The Bigger Picture in Italy

The ongoing political saga in Italy, which saw the president, Sergio Mattarella, jettison what would have been the country’s first all-populist government has roiled global markets and spread fear to Brussels.


The political dynamics could take months to sort out, as Alex wrote yesterday. The bigger risk is more immediate: a self-fulfilling investor-driven economic crisis that reverberates throughout Europe.

Here’s Gabe on what has people spooked:

Economic fragility — The Italian economy is brittle, despite marginal improvements over the past few years. Widespread indebtedness and a weak banking sector mean the country remains vulnerable to economic shocks. If outside investors lose confidence in Italian banks, or start to think government expenses are on an unsustainable path, it could trigger a domino effect that ripples through the entire country (and beyond).

A collision course — With new elections likely this Fall, Rome and Brussels are heading for conflict. Both Lega and Five Star have committed to massive increases in government spending, in contravention of EU rules. But a tussle with Brussels may only further exacerbate the political dynamics that led to these parties’ popularity in the first place, driving a deeper wedge within Europe.

Size matters — Italy is too big to fail and too big to save–it accounts for about 15 percent of eurozone GDP and 23 percent of the bloc’s public debt. It’s far more important to the EU economy than Greece, whose financial meltdown contributed to problems across Europe’s southern periphery eight years ago. Yet Italy’s considerable size also means that other EU members might balk at any attempt to bail it out. For investors, that seems like an unsustainable situation that’s bound to break down.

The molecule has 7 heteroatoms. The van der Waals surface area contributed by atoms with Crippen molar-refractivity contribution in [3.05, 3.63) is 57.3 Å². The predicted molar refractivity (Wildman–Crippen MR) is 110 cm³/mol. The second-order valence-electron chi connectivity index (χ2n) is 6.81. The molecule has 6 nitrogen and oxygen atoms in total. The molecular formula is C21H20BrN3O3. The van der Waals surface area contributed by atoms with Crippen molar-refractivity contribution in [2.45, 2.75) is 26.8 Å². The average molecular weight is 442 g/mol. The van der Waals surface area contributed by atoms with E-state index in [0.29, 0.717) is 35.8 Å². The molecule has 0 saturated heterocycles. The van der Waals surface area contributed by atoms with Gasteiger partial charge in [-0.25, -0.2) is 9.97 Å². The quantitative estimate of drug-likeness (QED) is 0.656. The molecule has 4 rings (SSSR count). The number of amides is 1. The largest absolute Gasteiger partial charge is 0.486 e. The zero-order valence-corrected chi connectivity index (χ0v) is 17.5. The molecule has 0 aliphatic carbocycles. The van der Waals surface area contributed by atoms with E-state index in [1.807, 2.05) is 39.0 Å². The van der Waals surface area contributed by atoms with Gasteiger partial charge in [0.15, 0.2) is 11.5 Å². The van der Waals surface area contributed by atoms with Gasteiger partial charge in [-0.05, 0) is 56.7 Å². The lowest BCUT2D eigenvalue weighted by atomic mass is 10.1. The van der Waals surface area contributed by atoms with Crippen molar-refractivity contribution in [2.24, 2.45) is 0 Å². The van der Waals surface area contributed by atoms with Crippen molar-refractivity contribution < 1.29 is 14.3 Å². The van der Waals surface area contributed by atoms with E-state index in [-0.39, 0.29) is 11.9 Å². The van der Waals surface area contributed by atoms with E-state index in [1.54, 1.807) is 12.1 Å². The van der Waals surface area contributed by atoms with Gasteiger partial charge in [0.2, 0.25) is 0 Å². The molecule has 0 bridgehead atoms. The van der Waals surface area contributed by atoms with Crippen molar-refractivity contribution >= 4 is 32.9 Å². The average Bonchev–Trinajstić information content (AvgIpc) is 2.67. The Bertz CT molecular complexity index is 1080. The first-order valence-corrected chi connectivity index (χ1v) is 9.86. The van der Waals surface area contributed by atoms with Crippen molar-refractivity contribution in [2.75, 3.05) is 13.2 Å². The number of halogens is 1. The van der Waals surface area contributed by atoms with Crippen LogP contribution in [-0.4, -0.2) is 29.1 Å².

What’s at stake: Despite the focus on the political drama in Rome, a deeper meltdown in markets could be the spark that ignites a wider crisis in Italy.

Paper was originally made from rags until the introduction of cellulose in 1800. Since then, it has transformed into a "circular" industry, with 55% of paper produced in Italy recovered. It no longer just comes from trees, either. Some companies produce paper with scraps from the processing of other products like wool and walnuts.

Learn more about this rags to riches story in Eni's new Energy Superfacts series.

Donald Trump can still win re-election in November, but foreign governments read the same polls we do. They know that Joe Biden heads into the homestretch with a sizeable polling lead — both nationally and in the states most likely to decide the outcome. Naturally, they're thinking ahead to what a Biden foreign policy might look like.

They're probably glad that Biden gives them a half-century track record to study. (He was first elected to local office in 1970 and to the US Senate in 1972.) The six years he spent as ranking member, then chairman, of the Senate Foreign Relations Committee, his term as co-chairman of the Senate's NATO Observer Group, and his eight years as Barack Obama's vice president tell them that he's essentially a "liberal internationalist," a person who believes that America must lead a global advance of democracy and freedom — and that close cooperation with allies is essential for success.

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